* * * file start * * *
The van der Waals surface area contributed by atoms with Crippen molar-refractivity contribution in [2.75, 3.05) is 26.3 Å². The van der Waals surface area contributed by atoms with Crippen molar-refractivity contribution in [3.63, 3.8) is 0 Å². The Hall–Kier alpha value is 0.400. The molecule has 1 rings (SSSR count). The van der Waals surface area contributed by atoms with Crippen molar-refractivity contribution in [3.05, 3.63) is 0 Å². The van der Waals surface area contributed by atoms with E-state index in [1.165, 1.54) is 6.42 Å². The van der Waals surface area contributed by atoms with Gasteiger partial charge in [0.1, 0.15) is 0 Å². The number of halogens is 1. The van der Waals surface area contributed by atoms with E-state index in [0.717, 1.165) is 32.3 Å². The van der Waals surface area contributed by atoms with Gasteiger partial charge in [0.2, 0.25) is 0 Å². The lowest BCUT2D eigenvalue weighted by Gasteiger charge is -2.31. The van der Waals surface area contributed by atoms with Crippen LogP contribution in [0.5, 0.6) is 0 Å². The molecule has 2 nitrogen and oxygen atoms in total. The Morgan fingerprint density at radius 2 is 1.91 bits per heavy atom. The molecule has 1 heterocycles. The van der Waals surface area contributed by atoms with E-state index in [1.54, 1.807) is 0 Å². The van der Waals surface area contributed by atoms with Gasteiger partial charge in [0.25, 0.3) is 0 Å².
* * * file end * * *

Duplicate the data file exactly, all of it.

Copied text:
The van der Waals surface area contributed by atoms with Crippen molar-refractivity contribution in [2.75, 3.05) is 26.3 Å². The van der Waals surface area contributed by atoms with Crippen molar-refractivity contribution in [3.63, 3.8) is 0 Å². The Hall–Kier alpha value is 0.400. The molecule has 1 rings (SSSR count). The van der Waals surface area contributed by atoms with Crippen molar-refractivity contribution in [3.05, 3.63) is 0 Å². The van der Waals surface area contributed by atoms with E-state index in [1.165, 1.54) is 6.42 Å². The van der Waals surface area contributed by atoms with Gasteiger partial charge in [0.1, 0.15) is 0 Å². The number of halogens is 1. The van der Waals surface area contributed by atoms with E-state index in [0.717, 1.165) is 32.3 Å². The van der Waals surface area contributed by atoms with Gasteiger partial charge in [0.2, 0.25) is 0 Å². The lowest BCUT2D eigenvalue weighted by Gasteiger charge is -2.31. The van der Waals surface area contributed by atoms with Crippen LogP contribution in [0.5, 0.6) is 0 Å². The molecule has 2 nitrogen and oxygen atoms in total. The Morgan fingerprint density at radius 2 is 1.91 bits per heavy atom. The molecule has 1 heterocycles. The van der Waals surface area contributed by atoms with E-state index in [1.54, 1.807) is 0 Å². The van der Waals surface area contributed by atoms with Gasteiger partial charge in [0.25, 0.3) is 0 Å².